no one who takes refuge in him will be condemned.

So, what’s David getting at? We will come back to this after we look at the rest of the Psalm.

The Psalm more or less divides into two distinct sections with a middle statement. In the first section (verses 4-10) David takes the initiative in seeking God and God responds. In the second section (verses 15-21) it seems that God takes the initiative. The Psalm begins with an expression of praise to God: verses 1 to 3, ‘I will extol the Lord at all times; his praise will always be on my lips.’ Why, despite his recent faith failure is David speaking in this way? He praises God because God has responded to his call for help. Verses 4 to 10 have a repeated pattern of action and response. – see Table below:

David’s actionGod’s responseVerse
Sought the LordHe answered4
Look to himNo shame5
Call to the LordThe Lord hears6
Taste the LordThe Lord revealed as good8
Take refuge in the LordBlessed8
Fear the LordLack nothing9
Seek the LordLack no good thing10

This is a great encouragement is it not! No doubt, David would have thought about his failure to seek God when he feared for his life – he sought help from the worst possible source! How often do we do the same? When things are difficult it is so easy to look to human solutions and to look for escape in all sorts of things, some good, some not so good – but David says seek God and you will find blessing, deliverance, and you will lack no good thing!

The bible always puts a moral choice before us – we do not inhabit a determined universe; we must make our choice. David says so in the central verses 12-14, his advice is simple: keep your tongue from evil, keep your lips from telling lies, turn away from evil and seek peace, in fact chase after peace! This is within our capability. David gives this advice in the circumstances of bitter experience. He turned to evil men for rescue, he had to lie about his state of mind. Don’t do what I did, says David, but seek the Lord and pursue peace.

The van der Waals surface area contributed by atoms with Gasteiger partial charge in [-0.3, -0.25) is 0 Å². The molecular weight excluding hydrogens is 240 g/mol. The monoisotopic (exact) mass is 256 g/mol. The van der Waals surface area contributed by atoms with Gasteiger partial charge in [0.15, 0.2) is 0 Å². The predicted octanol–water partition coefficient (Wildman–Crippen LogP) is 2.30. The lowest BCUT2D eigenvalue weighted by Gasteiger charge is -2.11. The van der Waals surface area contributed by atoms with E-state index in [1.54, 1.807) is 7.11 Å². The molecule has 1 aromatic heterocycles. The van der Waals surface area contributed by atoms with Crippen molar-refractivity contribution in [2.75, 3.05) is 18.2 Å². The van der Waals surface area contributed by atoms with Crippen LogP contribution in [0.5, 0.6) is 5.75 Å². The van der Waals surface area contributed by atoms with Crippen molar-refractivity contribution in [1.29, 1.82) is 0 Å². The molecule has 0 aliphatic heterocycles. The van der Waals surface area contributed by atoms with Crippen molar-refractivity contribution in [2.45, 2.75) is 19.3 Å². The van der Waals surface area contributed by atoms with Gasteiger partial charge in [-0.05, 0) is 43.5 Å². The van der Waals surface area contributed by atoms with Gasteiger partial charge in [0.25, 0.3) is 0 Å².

David took the initiative and God responded, but did you know that God also takes the initiative? David say so in the next main section of the Psalm (verses 15 to 20).

Here’s the list of God’s initiatives: His eyes are on the righteous, he ears are attentive to their cry, he hears, he delivers, he is close to us, he saves and he protects. I hope I’m not seeing things that are not there, but did you notice that David’s initiatives in seeking God number seven and God’s initiatives towards us also number seven – there is something of perfection in this.

3       The out of order verses

We now come back to the two verses that don’t follow the acrostic pattern. David clearly wanted to point out something of great importance to us, but what is he getting at? Here’s the verses again:

5Those who look to him are radiant;
    their faces are never covered with shame.

22The Lord will rescue his servants;
    no one who takes refuge in him will be condemned.

You will notice first of all, that in the former verse the initiative lies with us – if we look to him we are radiant and we do not have shame and in the latter, the initiative lies with the Lord, he rescues and the result is no condemnation. Much of the Psalm seems to address temporal needs. David feared Saul and he faced an uncertain future – as he sought the Lord he experienced peace and deliverance, but it seems that these out-of-sequence verses look beyond the temporal and into the eternal. There is a judgment of eternal consequence to be faced – and if we attempt to face this judgment in our own strength, we will face shame and condemnation. David says look to him, he will rescue, and the result is neither shame nor condemnation. This must have been a wonderful encouragement to David after his failure – and whatever our present circumstances, this can be a great encouragement to us too.